The Federal Reserve has approved an acquisition in Minnesota that goes against the wishes of the targeted institution.

Natcom Bancshares in Superior, Wis., had applied to buy 49% of the voting shares of Republic Bancshares in Duluth, Minn. The transaction, which the Fed approved on Monday, will give Natcom indirect control over the $399 million-asset Republic’s bank.

Republic’s management opposed the application, warning that it could lose its status as an S corporation if a change in control took place. Such a change could have negative tax implications for other Republic investors and lead to shareholder litigation, it claimed.

Federal Reserve building.
The Fed said its review of the application under the Bank Holding Company Act does not account for whether the targeted institution wants the change. Bloomberg News

Critics said the transaction could give Natcom’s $610 million-asset bank access to sensitive Republic data. They also noted that both banks currently operate in Duluth.

The Fed pushed back against those objections, starting its review under the Bank Holding Company Act does not take into account the wishes of the targeted bank’s management team.

Republic’s corporate status, and its impact on investors, is a legal matter that does not “fall within the scope of statutory factors” the Fed is required to consider, the approval said. The Fed noted that Natcom and Republic will run separate banks and that Natcom has no plans to change Republic’s programs, products and services.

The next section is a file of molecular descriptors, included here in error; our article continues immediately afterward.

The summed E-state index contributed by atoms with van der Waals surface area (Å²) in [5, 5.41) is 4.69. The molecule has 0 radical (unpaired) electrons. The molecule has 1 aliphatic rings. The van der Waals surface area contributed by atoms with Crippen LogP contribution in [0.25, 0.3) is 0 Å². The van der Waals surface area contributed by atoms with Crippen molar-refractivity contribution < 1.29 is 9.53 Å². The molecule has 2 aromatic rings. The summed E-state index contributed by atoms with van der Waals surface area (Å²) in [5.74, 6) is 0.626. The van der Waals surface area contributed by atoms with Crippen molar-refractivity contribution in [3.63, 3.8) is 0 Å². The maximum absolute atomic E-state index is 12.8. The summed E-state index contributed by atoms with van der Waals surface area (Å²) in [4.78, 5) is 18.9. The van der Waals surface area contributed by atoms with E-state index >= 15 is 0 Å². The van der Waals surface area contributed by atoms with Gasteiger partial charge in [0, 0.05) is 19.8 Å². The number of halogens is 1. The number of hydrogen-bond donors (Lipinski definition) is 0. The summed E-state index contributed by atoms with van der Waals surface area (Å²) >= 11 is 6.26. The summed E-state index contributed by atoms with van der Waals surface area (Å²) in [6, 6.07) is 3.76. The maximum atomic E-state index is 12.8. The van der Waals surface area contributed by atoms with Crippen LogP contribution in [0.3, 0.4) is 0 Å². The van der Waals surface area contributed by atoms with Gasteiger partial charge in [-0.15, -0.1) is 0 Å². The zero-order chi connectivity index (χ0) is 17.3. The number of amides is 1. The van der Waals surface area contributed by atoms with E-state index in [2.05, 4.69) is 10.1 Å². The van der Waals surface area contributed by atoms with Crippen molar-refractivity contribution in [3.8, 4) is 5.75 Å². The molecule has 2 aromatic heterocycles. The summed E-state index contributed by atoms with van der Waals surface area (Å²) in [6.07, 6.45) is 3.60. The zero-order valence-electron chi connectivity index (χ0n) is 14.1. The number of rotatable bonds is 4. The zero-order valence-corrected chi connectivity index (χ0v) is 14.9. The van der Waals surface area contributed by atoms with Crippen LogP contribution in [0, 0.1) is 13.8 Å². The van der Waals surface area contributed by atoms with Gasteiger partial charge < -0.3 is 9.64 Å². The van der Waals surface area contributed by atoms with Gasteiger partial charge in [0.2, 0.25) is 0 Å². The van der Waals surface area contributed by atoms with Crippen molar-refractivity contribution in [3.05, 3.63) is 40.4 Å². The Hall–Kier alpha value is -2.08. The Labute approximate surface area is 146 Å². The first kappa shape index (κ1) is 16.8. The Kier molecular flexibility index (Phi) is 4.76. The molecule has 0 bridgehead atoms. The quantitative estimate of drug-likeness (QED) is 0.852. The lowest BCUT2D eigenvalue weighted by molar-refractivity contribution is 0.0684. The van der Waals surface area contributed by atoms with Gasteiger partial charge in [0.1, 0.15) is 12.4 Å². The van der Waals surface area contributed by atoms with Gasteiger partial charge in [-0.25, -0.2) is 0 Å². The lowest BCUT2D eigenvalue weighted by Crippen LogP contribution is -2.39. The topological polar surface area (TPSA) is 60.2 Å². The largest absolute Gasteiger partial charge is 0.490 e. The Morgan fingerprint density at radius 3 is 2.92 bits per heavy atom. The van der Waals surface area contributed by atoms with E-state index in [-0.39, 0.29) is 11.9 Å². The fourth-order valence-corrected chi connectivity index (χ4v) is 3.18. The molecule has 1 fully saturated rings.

Natcom had already entered into a consent order with the Minnesota Department of Commerce that limits its access to competitive information that would normally be available to Republic shareholders, including records of shareholder and board proceedings and certain financial statements.

The order was a condition of the Minnesota regulator’s approval of Natcom’s application.

Republic, which has turned to the courts in hopes of invalidating the consent order, asked the Fed to delay its approval until its case was heard. The Fed went ahead with its approval, stating that doing so would not interfere with the court’s ability to resolve the matter.

The Fed’s approval “is a vote in favor of community banking,” Steve Burgess, Natcom’s president and CEO, said in an interview, adding that he viewed the purchase as a “good investment” for his bank.

Republic “has done well over the years as a community bank,” Burgess said. “We have a passion for community banking.”

Burgess said he has not spoken with David Gaddie, Republic’s chairman, president and CEO, even though their banks have been in litigation for a year.

Burgess did not disclose the shareholders who planned to sell stock to Natcom. Republic will have one other investor once Natcom’s deal goes through; Burgess said he doesn’t know the other shareholder’s identity.

Republic was once owned by Jeno Paulucci, who bought a predecessor bank in 1986. His estate was tied up in legal battles for years after his death in 2011, according to the Duluth News Tribune.

Republic executives did not immediately respond to a request for comment.

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